IBM Culls the Pack of Salesforce Partners by Buying Bluewolf

It can’t be easy running the Salesforce Partner Program at the moment. Just when you start the program for the new fiscal year there is further consolidation of what was an ever shrinking pack of “Global Strategic” service partners to begin with. IBM’s announced intent to acquire Bluewolf represents an effort by IBM to strengthen capabilities by picking off one of the healthier members of the service provider pack in the very hot salesforce services market.  Overall, HfS likes the intent behind this acquisition but we do think there are some significant risks to getting the value out of the deal.  


Bluewolf placed in the “Winners Circle” in the 2015 HfS Salesforce Services Blueprint significantly ahead of IBM when measured against criteria related to execution and innovation.  A Salesforce partner since 2001, Bluewolf brings to IBM a deep bench of Salesforce consultants (the combined is now over 1,000) and the extensive experience arising from more than 9,500 delivered projects to-date with a significant mid-market component that will significantly enhance IBM’s credibility in the Salesforce market.


IBM and Bluewolf have both developed strong technical skills across Salesforce Clouds with Bluewolf bringing particular depth in Service Cloud.  The new combined entity will also have an impressive portfolio of accelerators, tools, templates and platforms for horizontal processes and industry sectors and a shared focus on the user experience. IBM has solutions for the banking, automotive and telecommunications sectors.  Bluewolf’s industry investments include Salesforce certified FullForce Industry solutions for financial services and the public sector. Both service providers intend to continue investments in tools and technologies which are important differentiators in this market and which help drive the HfS Blueprint assessments. Additionally, the team behind Bluewolf’s annual ‘State of Salesforce Report’ which surveys more than 1,500 global Salesforce customers will now have access to IBM Research arm for continued innovation.


The merged capability will also strengthen the complete value chain offering of services, including plan, implement, manage, operate and optimize for clients. While both service providers deliver most of these services, Bluewolf will benefit from IBM’s interactive skills and experience in the areas of Marketing and IoT services. IBM in turn should strive to benefit from Bluewolf Beyond services which provide management and optimization services in a flexible commercial model.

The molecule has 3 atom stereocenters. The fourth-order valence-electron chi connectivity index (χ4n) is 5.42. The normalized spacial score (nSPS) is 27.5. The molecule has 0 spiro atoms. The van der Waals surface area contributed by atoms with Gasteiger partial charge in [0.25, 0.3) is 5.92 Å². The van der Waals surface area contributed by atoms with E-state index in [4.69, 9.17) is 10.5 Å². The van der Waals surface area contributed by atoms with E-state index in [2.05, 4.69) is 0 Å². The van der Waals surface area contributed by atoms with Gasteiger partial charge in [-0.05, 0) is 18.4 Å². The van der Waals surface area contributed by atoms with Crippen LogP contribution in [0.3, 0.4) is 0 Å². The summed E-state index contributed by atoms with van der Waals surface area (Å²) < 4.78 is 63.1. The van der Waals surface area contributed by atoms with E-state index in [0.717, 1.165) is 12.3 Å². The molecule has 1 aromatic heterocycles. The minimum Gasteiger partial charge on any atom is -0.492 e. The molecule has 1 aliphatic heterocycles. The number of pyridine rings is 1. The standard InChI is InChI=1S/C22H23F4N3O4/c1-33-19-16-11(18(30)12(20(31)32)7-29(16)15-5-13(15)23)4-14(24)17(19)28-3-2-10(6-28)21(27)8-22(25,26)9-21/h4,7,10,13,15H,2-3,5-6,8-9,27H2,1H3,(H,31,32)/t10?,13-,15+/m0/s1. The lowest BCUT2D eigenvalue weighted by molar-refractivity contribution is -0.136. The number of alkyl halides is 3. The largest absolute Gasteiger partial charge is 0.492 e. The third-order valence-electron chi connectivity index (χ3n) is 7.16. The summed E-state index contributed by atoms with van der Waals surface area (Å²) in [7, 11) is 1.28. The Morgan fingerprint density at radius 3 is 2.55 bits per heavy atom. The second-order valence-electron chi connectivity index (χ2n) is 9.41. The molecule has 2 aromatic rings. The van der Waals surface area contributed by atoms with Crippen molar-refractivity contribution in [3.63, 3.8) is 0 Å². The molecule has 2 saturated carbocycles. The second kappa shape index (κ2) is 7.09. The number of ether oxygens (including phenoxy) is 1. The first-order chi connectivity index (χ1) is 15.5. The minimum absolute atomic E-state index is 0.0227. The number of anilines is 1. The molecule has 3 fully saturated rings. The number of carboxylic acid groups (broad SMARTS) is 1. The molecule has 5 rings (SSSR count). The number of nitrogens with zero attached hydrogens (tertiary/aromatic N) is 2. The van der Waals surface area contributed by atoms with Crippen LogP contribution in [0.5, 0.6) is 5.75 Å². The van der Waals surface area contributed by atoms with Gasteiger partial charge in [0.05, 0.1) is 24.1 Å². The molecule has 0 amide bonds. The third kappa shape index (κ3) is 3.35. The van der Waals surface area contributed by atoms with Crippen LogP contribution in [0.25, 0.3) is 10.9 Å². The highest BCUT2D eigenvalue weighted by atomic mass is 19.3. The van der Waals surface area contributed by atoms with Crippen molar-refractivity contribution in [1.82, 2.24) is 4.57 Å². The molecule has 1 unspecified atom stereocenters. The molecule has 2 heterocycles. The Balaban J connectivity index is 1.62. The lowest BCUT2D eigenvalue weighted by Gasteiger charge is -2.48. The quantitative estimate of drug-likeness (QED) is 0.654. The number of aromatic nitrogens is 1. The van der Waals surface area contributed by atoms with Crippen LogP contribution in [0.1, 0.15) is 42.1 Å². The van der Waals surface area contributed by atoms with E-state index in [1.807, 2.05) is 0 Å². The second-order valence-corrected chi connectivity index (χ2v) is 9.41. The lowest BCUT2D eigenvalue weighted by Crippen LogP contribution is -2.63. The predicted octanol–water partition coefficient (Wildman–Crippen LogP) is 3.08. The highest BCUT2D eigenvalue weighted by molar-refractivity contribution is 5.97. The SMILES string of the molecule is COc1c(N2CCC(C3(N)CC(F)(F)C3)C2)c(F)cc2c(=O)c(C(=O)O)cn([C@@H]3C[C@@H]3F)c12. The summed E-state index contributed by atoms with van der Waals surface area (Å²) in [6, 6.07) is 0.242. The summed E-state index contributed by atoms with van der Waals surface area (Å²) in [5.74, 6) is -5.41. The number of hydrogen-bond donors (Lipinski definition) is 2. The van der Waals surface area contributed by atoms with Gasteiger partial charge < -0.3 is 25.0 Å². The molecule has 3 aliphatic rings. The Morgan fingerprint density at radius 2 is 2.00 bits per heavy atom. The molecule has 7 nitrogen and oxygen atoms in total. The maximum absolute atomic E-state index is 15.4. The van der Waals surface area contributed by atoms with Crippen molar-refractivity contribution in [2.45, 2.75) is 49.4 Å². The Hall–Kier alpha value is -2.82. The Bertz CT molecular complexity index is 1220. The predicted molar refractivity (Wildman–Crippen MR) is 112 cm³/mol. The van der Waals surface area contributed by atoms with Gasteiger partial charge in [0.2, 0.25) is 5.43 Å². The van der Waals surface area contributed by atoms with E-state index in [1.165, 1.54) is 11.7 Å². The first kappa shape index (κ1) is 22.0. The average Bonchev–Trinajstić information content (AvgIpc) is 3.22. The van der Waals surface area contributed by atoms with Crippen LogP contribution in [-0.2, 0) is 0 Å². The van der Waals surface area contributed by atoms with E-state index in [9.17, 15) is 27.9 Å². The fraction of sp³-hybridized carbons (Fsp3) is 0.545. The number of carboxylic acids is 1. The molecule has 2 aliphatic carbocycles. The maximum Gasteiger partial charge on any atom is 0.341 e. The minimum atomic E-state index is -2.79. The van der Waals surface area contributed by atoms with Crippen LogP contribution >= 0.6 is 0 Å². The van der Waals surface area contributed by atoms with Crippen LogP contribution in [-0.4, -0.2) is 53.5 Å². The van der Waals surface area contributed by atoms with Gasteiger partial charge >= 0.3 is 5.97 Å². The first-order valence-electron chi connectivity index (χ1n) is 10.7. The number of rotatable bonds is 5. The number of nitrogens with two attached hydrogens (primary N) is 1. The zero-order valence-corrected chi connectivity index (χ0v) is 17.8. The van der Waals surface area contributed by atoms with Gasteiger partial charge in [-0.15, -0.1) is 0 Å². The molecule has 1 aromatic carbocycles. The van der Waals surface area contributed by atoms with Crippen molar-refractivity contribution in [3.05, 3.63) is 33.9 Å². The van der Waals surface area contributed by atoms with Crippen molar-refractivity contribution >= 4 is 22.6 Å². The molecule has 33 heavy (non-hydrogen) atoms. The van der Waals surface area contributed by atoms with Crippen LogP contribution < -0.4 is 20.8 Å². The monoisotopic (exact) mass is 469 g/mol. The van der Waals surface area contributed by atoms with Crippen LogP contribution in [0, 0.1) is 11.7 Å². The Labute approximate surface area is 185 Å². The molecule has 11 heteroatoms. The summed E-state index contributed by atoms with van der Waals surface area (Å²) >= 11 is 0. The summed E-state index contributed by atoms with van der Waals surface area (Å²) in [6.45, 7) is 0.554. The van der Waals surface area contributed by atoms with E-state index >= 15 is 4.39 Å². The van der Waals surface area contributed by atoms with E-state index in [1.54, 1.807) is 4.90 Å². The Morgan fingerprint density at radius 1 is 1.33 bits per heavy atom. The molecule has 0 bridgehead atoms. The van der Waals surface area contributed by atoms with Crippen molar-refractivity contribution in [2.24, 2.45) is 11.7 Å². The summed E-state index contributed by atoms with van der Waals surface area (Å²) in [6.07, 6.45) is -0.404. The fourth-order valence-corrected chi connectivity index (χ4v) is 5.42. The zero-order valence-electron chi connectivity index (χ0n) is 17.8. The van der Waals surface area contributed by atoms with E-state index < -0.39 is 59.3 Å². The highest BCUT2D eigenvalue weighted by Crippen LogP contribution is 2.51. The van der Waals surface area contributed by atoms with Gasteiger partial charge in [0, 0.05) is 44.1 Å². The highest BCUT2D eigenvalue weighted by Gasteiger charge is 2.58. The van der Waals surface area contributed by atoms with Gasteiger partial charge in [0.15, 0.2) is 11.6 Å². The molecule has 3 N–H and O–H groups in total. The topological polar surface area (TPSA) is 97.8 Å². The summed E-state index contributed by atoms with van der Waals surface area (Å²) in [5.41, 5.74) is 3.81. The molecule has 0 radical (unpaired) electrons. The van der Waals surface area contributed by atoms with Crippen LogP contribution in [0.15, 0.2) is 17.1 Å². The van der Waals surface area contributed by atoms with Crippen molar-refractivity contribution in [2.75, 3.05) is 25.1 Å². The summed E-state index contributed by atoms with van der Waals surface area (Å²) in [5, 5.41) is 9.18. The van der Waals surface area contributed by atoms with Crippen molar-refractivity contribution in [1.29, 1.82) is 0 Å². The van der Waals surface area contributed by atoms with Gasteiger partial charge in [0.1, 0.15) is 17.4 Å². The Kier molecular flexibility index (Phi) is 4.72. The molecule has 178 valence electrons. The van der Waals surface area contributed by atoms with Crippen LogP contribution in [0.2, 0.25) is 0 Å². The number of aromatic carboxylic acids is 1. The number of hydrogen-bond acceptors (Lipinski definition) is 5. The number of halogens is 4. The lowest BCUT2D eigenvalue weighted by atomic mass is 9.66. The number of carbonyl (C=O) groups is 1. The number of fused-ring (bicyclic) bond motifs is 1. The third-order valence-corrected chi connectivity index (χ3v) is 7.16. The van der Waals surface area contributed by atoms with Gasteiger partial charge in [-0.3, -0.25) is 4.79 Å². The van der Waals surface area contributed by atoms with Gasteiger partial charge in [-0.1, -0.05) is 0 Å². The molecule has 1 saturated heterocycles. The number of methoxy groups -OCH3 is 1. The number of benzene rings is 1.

Achieving the business case behind this $200 million+ acquisition is fundamentally dependent on a smooth cultural integration, which is where we see the greatest risk ahead for IBM. In our Blueprint we identified a lack of relative consulting scale as being a key challenge for IBM.  But you can’t solve for scale if the cultures don’t synch and Bluewolf’s innovative approach to engagements, marked by a willingness to challenge client thinking is seen as refreshing in the market. It is a different way of working to how IBM is seen today in this market. That through the post merger integration Bluewolf will join IBM’s Interactive Experience (iX) practice implies that IBM is well aware of the creative and innovative nature of Bluewolf, facilitating the cultural integration. This is also an interesting contrast to the approach of Accenture when it acquired Cloud Sherpas last autumn and created the CloudFirst technology delivery team.  That was an organizational model focused on technical skills alignment whereas the IBM approach has a greater focus on user experience and design led integration.


It is a good time for Bluewolf to sell as valuations appear to be healthy in the market.  Also, the ever increasing breadth and sophistication of the Salesforce Community Platform requires more investment and capability to deliver on complex client requirements and Bluewolf on its own would be challenged to invest in the same way that an Accenture or Deloitte can today to meet these needs.


IBM needed to step up its capabilities in the Salesforce services market in order to better compete with the market leaders including Accenture, Deloitte and Capgemini. Bluewolf was the most attractive of the remaining large scale independent service providers in this market from our perspective so we can see the strategic logic behind the deal. There appears to be real demand in the Salesforce market for experience led solution so let’s see how this cull of market skills is integrated into IBM iX by Dreamforce ’16 and how Salesforce clients respond.

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